If those figures shock you, best get your fix of kitten cuteness on YouTube.
One way of being prepared for big bills is taking out pet insurance; at Loughlin's practice, 30 per cent of clients have policies. While Loughlin supports this precaution, she admits hearing regular complaints about the hoops claimants jump through for reimbursements.
"If people don’t want pet insurance, I suggest they take $30 a month and put it away, or even pay it forward to their vet," she says. Loughlin stashes $100 a month between August and April for her own poodle's annual dental cleaning. "It's good to have a cushion," she says.
Negotiate a payment plan
If you're facing a big bill and you're not covered, your vet may let you pay in installments. "Mention that a treatment is price-sensitive," suggests Loughlin.
Some charitable organizations will help pet owners who are retired, on disability benefits or on a fixed low income and faced with expensive veterinary procedures. In Ontario, pet owners may be eligible for assistance from the Companion Animal Wellness Foundation (requests go through the Veterinary Emergency Hospital in Toronto) or the Farley Foundation, says Loughlin. Ask your vet about similar foundations in your home province.
Do your research
The price tags for treatments can vary quite dramatically from clinic to clinic, so it's OK to shop around, advises Loughlin -- it's a question of balancing out quality and cost. "Call a couple of clinics, ask questions, and be very candid about your pet's condition," she says. She also advises asking exactly what's covered in each quote: is it just the surgery or also the pre-op bloodwork, post-op meds and follow-up visit?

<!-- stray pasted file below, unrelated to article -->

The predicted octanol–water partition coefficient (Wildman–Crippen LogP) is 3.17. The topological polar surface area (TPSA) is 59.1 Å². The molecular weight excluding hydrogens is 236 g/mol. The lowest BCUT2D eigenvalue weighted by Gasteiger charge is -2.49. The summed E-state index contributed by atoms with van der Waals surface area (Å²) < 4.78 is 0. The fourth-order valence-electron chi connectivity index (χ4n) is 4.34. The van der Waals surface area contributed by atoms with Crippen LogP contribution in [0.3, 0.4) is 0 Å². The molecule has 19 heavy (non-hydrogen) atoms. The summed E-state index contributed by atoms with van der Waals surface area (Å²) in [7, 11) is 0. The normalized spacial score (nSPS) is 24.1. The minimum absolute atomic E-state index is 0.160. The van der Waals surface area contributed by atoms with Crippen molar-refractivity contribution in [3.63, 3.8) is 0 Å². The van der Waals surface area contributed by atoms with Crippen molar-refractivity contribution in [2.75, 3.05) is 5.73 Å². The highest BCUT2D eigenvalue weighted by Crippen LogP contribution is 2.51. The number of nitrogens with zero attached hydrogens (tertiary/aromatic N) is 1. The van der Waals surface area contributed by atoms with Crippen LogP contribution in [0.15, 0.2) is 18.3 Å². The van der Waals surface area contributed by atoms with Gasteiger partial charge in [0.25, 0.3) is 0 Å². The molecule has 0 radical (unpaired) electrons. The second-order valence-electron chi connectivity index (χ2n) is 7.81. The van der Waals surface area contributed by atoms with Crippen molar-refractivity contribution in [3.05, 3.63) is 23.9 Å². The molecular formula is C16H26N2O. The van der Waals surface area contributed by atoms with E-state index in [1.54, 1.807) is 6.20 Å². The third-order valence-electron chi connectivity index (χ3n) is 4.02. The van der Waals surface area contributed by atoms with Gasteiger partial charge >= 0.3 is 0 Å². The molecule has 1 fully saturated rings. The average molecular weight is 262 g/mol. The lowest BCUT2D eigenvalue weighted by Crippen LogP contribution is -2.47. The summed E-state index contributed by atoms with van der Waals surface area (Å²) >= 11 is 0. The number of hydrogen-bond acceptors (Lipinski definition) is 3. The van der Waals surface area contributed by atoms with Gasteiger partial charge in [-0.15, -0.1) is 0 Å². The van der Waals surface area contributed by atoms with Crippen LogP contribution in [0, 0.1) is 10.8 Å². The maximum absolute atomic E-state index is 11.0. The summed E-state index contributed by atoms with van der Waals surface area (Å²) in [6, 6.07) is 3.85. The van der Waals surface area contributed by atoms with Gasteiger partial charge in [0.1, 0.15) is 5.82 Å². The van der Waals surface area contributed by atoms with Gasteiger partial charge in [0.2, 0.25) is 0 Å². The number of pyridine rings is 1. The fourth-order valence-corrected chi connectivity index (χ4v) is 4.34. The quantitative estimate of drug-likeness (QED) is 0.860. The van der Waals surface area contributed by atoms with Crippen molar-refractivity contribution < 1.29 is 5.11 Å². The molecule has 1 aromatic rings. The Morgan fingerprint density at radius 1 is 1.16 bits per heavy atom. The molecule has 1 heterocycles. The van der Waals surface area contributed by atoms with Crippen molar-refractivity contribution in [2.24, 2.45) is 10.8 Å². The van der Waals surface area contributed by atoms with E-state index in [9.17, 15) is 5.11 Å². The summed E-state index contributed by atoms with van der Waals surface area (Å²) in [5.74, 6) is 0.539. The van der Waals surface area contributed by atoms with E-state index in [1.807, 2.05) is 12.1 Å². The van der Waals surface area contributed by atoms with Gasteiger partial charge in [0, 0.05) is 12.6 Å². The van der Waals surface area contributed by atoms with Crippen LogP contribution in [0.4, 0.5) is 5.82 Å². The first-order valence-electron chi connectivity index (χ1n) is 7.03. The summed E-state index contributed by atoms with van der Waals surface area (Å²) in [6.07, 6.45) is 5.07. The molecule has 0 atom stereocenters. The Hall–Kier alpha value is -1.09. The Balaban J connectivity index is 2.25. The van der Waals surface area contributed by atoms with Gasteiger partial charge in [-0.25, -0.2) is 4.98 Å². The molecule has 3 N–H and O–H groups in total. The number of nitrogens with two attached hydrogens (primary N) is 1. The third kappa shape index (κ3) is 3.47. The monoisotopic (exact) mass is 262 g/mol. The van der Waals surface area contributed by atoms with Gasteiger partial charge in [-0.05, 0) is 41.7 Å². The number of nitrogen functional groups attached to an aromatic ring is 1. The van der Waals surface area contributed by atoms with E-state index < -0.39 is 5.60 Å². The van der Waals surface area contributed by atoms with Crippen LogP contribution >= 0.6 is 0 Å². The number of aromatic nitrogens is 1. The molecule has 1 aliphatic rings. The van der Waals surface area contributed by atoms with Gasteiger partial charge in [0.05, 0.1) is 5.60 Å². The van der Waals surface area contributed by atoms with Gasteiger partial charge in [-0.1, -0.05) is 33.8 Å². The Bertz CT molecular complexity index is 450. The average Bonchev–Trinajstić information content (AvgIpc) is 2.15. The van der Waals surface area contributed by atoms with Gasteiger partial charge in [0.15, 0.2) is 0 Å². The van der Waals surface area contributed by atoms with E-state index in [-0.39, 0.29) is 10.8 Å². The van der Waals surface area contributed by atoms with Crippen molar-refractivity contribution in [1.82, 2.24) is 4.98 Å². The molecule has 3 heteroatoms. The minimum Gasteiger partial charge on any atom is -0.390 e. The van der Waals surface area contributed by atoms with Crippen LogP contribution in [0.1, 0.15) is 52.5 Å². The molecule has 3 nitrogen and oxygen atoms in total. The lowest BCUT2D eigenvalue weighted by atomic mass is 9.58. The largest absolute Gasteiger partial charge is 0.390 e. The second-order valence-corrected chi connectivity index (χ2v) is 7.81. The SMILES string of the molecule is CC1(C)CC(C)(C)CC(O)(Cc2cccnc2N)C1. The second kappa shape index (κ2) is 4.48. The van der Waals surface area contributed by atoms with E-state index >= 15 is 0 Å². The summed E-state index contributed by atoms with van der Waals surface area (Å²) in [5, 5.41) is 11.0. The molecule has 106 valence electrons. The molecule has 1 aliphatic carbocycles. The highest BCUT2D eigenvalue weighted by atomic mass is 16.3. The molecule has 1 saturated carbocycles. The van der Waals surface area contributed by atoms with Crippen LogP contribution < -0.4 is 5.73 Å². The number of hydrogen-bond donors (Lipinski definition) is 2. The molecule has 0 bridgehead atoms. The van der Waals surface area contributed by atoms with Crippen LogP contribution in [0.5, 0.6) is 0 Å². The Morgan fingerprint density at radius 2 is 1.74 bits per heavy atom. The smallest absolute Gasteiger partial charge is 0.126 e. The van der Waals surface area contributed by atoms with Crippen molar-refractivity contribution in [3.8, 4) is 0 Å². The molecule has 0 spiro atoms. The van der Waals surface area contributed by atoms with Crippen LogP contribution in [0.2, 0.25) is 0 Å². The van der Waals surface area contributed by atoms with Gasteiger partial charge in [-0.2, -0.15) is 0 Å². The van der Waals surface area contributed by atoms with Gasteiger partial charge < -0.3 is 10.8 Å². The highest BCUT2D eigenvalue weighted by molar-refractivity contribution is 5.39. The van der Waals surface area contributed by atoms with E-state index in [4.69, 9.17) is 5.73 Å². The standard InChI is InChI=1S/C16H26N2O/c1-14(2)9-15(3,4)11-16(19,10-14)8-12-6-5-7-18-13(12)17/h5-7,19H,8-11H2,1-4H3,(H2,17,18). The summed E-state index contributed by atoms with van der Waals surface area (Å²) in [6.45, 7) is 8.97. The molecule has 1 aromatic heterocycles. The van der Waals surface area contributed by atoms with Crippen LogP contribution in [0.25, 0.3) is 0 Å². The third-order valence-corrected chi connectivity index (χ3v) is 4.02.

And don't just let cost be the deciding factor. Checking websites with scores and client reviews of local practices or asking your network for recommendations gives you a sense of the level of care you can expect from an unfamiliar vet.
Draw your line
While I couldn't draw a line for my rabbit Molly's medical care, I admit I sometimes felt frustrated that such sophisticated and expensive options even existed as I fell deeper into the red. And I've sometimes wondered if all the interventions were even fair to her.
I polled my friends recently on where they'd draw the line for their own pets. Most said there was no line, but one had an important insight to share, based on her experience paying a fortune to prolong the life of a suffering cat.
"I've regretted the course of treatment we gave my cat who had kidney failure, for more than a decade, but that taught me a lesson," she says. "Find a vet you trust -- one who knows you and your pet well. Just because you can do another test or try another treatment doesn't necessarily mean you should."